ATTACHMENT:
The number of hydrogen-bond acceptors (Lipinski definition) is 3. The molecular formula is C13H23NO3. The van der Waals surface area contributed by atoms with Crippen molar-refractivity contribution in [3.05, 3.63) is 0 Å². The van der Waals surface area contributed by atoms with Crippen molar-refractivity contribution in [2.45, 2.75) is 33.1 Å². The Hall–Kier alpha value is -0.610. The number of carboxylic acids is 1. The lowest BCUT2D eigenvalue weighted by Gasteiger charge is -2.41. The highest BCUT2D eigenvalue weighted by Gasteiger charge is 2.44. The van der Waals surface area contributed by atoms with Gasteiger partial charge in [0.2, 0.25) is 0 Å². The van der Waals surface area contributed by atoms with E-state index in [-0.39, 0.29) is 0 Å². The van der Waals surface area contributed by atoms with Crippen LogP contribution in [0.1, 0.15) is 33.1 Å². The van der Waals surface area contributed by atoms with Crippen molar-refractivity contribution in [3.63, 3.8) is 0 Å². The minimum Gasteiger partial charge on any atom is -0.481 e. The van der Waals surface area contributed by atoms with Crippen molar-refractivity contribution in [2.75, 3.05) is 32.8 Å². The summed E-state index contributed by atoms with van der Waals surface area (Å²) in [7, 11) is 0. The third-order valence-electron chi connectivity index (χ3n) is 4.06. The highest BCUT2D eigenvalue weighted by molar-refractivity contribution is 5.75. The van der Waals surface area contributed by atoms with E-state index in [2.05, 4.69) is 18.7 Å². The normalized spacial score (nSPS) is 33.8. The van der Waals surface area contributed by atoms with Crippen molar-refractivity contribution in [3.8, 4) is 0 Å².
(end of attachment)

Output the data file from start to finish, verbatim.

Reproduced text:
The number of hydrogen-bond acceptors (Lipinski definition) is 3. The molecular formula is C13H23NO3. The van der Waals surface area contributed by atoms with Crippen molar-refractivity contribution in [3.05, 3.63) is 0 Å². The van der Waals surface area contributed by atoms with Crippen molar-refractivity contribution in [2.45, 2.75) is 33.1 Å². The Hall–Kier alpha value is -0.610. The number of carboxylic acids is 1. The lowest BCUT2D eigenvalue weighted by Gasteiger charge is -2.41. The highest BCUT2D eigenvalue weighted by Gasteiger charge is 2.44. The van der Waals surface area contributed by atoms with Gasteiger partial charge in [0.2, 0.25) is 0 Å². The van der Waals surface area contributed by atoms with E-state index in [-0.39, 0.29) is 0 Å². The van der Waals surface area contributed by atoms with Crippen LogP contribution in [0.1, 0.15) is 33.1 Å². The van der Waals surface area contributed by atoms with Crippen molar-refractivity contribution in [3.63, 3.8) is 0 Å². The minimum Gasteiger partial charge on any atom is -0.481 e. The van der Waals surface area contributed by atoms with Crippen molar-refractivity contribution in [2.75, 3.05) is 32.8 Å². The summed E-state index contributed by atoms with van der Waals surface area (Å²) in [7, 11) is 0. The third-order valence-electron chi connectivity index (χ3n) is 4.06. The highest BCUT2D eigenvalue weighted by molar-refractivity contribution is 5.75. The van der Waals surface area contributed by atoms with E-state index in [2.05, 4.69) is 18.7 Å². The normalized spacial score (nSPS) is 33.8. The van der Waals surface area contributed by atoms with Crippen molar-refractivity contribution in [3.8, 4) is 0 Å².